Family of seven ‘grateful’ no one hurt in home explosion
By SUSAN DEMAR LAFFERTY AND Mike Nolan firstname.lastname@example.org; email@example.com March 24, 2014 4:09PM
Updated: April 26, 2014 6:18AM
Their home destroyed by an explosion Monday afternoon, members of a Joliet family nonetheless were feeling fortunate even as they surveyed the rubble.
No one was hurt, after all — a fact they attributed to timing, with not a lot of margin to spare. Homeowners Frank and Natalie Klimala have five kids living with them, but one daughter is away at college and the other four kids weren’t home from school yet, according to the family.
“I’m very grateful. Any later and this would have been a totally different story,” Natalie Klimala said before going to meet with investigators.
Fire crews responded to the 700 block of Lambeth Lane, which is southeast of the intersection of Gougar Road and U.S. 6 in New Lenox Township, at about 2 p.m. on reports that a house had exploded, Joliet Fire Department Battalion Chief Laroy Aldridge said. The home was “pretty much leveled” in the explosion, which Aldridge said was likely caused by natural gas.
“There’s only one thing that would cause an explosion like this and that’s natural gas,” Aldridge said.
Everyone who lives there was accounted for, he said.
There was a cat, turtle and lizard that did not survive, neighbors said.
Aldridge said investigators would stay until dark and return Tuesday morning, with police securing the scene overnight.
Investigators will look at all the gas lines to see if there was a rupture or bad connections.
“They will have to do a lot of digging through the debris” to reach the lines in the basement, he said.
“Sometimes the cause is undetermined,” he said.
Natalie’s father, Bill Slama, said his daughter’s family had lived in the house about three years and that the furnace recently was replaced but there were no problems or signs that anything was wrong.
“I am shaking,” he said.
Asked how the family were doing, Slama said, “They’re shaken. It’s unbelievable. It certainly hasn’t set in yet.”
Three boys live in the house, one daughter is at college and one daughter splits time living there and with her mother. The daughter who is at college was on spring break last week.
Frank Klimala’s sister, Joyce Zelazik, said, “We are happy everyone is OK. We have life. We can always build another house.”
Asked if anything remained of the house’s contents, she said, “There’s nothing. ... As long as they’re OK, everything else can be replaced.”
A neighbor who lives directly to north tried to get into the house, thinking kids were home, but couldn’t, she said. A couch from the Klimalas’ home landed on the roof of that neighbor’s house.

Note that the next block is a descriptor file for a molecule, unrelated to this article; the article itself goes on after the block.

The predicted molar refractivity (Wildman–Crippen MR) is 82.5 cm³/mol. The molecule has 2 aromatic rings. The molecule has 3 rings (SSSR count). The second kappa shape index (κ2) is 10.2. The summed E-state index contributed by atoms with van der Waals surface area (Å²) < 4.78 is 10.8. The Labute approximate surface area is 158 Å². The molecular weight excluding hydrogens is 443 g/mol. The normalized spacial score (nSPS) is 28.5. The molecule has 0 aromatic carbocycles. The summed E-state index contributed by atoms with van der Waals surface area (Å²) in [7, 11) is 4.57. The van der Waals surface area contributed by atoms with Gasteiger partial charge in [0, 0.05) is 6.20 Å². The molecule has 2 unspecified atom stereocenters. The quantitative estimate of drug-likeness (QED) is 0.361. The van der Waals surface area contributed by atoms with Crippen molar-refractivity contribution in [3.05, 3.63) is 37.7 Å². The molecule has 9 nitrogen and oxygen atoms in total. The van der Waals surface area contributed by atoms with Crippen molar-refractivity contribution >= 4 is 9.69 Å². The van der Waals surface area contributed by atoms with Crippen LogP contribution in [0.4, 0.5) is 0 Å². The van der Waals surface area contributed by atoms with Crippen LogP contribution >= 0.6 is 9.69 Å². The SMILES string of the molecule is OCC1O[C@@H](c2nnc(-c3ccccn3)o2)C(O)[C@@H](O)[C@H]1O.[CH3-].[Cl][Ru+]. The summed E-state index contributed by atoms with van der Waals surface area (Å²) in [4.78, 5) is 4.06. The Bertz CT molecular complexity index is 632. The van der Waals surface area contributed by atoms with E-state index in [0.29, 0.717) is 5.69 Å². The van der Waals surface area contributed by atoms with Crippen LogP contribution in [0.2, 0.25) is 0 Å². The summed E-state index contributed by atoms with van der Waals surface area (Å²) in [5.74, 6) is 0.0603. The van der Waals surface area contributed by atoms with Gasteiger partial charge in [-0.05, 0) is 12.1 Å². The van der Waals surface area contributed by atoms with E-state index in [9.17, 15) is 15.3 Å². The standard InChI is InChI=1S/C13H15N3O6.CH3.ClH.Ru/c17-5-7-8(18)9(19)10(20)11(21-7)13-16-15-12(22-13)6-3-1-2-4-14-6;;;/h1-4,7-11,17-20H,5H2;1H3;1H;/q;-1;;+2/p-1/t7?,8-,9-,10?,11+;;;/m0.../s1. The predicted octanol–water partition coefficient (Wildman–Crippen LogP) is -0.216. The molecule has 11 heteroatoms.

Another neighbor, Mary Anne Mulder, who lives about a block south and works with Klimala’s other sister, Janice Wenzel, was home at the time and said the explosion “sounded like a bomb.”
She went outside but didn’t see anything, then shortly after heard sirens.
Mulder and Wenzel both work in Homer Glen schools but they are on break this week. She gathered up clothes from her closets for the family.
The Klimalas had been planning to host an Easter gathering.
Nicor spokeswoman Annette Martinez said the utility was working with the fire department to determine the cause.
Jim Forrest, who lives next door, said the homes on both sides were damaged, but “it’s hard to tell” how badly. Forrest was not home at the time of the explosion, he said.
Anthony Smith, another neighbor, said he heard the explosion and felt the ground shaking. Smith said he ran outside and saw the house collapse about five minutes after the explosion.
“There was stuff everywhere,” Smith said.
Lori Krumreich lives directly across the street.
“We heard a big boom, pictures fell off my wall, the dog went crazy,” she said. “I called 911, I looked outside and saw flames coming from the house across the street.”
Michael McDonald, who lives down the block, said he heard a loud bang and thought something fell inside his house. When he looked outside he saw neighbors running down the street.
“A lot of neighbors came running to help,” McDonald said. “My first instinct was to run in but I realized I needed to back away. The whole thing was in flames and then it was gone.”
Another neighbor, Kevin Brnich, said there was so much thick black smoke “you could not stand outside it was so bad.”
Contributing: LeeAnn Shelton